Partnership Schools has one overriding mission: to provide every child, regardless of family background or income, access to high-quality education. All Partnership Schools will be free and non-selective. No tuition fees will be charged. Instead non-government operators will be funded by government and donors, and they will be accountable to government for the results they deliver.
Her Excellency the President and I share the belief that Partnership Schools has great potential to deliver enduring impact on our system. But we both know there are no silver bullets and no panacea in education. So we must proceed with caution. The pilot project will start with up to 120 schools, just three percent of all public schools. And we must generate evidence before we scale further: an independent body will be commissioned to evaluate the outcomes of the pilot program.
We need to strengthen the public sector
Partnership Schools will be models of excellence, acting as innovation hubs from which to strengthen the whole system. Technologies, pedagogies and other models tested in Partnership Schools can be scaled to other public schools.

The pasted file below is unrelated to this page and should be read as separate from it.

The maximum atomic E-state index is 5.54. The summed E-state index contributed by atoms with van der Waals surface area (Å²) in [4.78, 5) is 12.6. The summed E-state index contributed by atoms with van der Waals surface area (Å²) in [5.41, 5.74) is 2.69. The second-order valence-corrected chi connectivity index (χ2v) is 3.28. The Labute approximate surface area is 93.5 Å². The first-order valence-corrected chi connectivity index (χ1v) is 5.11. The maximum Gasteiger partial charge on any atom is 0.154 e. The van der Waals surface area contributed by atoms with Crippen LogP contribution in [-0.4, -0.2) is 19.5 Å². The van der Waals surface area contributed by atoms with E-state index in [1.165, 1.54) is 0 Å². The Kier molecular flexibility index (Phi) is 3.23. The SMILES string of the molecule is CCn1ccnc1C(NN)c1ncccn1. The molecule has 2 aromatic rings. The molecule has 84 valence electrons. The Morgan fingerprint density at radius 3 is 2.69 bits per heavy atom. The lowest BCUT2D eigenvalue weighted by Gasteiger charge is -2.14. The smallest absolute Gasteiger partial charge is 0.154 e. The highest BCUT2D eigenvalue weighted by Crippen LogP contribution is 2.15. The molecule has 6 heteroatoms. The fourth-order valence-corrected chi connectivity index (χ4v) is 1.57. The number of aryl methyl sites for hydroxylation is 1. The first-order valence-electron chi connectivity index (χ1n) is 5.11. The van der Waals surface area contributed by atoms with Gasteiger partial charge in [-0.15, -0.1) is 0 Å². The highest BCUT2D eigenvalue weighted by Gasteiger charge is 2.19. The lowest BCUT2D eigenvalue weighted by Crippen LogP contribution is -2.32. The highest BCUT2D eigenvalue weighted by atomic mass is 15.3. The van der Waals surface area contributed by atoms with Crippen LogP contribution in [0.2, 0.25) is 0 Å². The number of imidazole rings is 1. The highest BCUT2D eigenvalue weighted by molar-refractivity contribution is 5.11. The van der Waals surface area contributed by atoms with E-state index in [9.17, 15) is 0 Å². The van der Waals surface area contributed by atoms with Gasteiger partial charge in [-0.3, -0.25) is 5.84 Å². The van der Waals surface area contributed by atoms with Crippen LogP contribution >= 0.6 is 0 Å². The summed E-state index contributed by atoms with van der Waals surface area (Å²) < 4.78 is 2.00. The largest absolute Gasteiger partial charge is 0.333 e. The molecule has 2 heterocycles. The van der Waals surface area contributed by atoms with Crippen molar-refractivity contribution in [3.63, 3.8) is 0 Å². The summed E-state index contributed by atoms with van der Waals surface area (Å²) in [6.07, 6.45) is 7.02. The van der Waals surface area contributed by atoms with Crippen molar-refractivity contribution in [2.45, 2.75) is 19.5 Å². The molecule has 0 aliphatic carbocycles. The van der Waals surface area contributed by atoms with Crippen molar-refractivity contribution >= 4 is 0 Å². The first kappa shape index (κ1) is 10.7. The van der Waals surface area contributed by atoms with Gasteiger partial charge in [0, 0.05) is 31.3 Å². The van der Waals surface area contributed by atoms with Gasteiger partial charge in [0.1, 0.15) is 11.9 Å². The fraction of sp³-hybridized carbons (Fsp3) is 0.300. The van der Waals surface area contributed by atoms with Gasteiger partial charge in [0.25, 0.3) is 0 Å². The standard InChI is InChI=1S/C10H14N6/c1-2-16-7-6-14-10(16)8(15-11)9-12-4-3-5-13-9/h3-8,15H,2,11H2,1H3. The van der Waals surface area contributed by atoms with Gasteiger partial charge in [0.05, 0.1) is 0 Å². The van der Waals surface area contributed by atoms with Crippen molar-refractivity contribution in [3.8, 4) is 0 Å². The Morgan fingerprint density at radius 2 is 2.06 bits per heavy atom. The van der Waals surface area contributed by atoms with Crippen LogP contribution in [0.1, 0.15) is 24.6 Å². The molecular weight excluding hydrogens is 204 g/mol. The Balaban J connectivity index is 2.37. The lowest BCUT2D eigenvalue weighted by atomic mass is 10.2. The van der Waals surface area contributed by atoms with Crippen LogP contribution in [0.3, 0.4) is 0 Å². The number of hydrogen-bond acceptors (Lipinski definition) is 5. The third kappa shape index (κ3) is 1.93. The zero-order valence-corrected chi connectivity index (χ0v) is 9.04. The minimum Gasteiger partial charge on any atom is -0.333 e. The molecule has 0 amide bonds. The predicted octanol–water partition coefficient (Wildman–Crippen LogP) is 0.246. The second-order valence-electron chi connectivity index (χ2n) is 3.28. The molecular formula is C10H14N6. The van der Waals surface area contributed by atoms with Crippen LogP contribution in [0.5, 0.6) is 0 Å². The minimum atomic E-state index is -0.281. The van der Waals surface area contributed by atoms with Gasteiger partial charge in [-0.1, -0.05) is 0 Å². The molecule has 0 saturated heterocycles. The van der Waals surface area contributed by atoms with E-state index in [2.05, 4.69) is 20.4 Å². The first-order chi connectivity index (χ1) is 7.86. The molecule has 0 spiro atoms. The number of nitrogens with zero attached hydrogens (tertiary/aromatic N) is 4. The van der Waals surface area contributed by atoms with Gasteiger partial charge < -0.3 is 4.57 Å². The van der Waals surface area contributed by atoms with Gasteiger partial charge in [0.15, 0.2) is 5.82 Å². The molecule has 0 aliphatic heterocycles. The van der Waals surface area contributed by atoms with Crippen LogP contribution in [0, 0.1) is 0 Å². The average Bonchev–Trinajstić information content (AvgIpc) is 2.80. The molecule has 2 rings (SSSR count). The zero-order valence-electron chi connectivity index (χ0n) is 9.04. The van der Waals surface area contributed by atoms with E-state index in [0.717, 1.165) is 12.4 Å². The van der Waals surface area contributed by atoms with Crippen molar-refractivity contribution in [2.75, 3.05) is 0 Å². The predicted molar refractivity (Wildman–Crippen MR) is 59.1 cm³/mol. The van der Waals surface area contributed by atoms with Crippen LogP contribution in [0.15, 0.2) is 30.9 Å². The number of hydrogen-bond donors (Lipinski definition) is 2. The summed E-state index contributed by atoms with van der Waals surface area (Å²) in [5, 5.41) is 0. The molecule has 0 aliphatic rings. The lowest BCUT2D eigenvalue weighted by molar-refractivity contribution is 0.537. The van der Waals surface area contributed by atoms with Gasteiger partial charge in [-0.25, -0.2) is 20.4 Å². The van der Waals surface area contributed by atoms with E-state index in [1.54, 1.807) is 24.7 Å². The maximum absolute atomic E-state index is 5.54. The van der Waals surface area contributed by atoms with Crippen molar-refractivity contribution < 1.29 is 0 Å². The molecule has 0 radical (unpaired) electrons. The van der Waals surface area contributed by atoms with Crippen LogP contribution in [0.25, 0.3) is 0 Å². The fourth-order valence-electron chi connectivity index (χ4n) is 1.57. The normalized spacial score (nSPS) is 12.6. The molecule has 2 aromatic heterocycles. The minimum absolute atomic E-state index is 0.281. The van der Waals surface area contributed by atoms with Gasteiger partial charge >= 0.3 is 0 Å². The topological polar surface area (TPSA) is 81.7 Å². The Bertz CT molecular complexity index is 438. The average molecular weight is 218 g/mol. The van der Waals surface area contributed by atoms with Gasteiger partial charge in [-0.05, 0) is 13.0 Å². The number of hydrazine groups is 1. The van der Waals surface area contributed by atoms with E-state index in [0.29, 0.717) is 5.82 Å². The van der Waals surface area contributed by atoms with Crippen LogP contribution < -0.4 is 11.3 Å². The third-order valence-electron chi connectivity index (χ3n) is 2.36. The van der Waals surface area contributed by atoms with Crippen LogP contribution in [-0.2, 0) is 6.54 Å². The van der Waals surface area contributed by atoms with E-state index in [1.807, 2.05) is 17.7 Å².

Take teacher training and professional development. For many teachers the greatest frustration is that, despite best intentions, they receive little training or support. It is a simple truth that no education system can exceed the quality of its teaching. Yet the government does not have the resources, the expertise nor the structures to routinely train all our 19,200 teachers. Partnership Schools offers a model to change that. Partnership Schools will employ existing government teachers but will harness the teacher training expertise and capacity present in the non-government sector to help improve government teachers. The teachers and children in those schools will benefit, but the wider system can benefit too.
A truly Liberian program, drawing inspiration from education systems around the world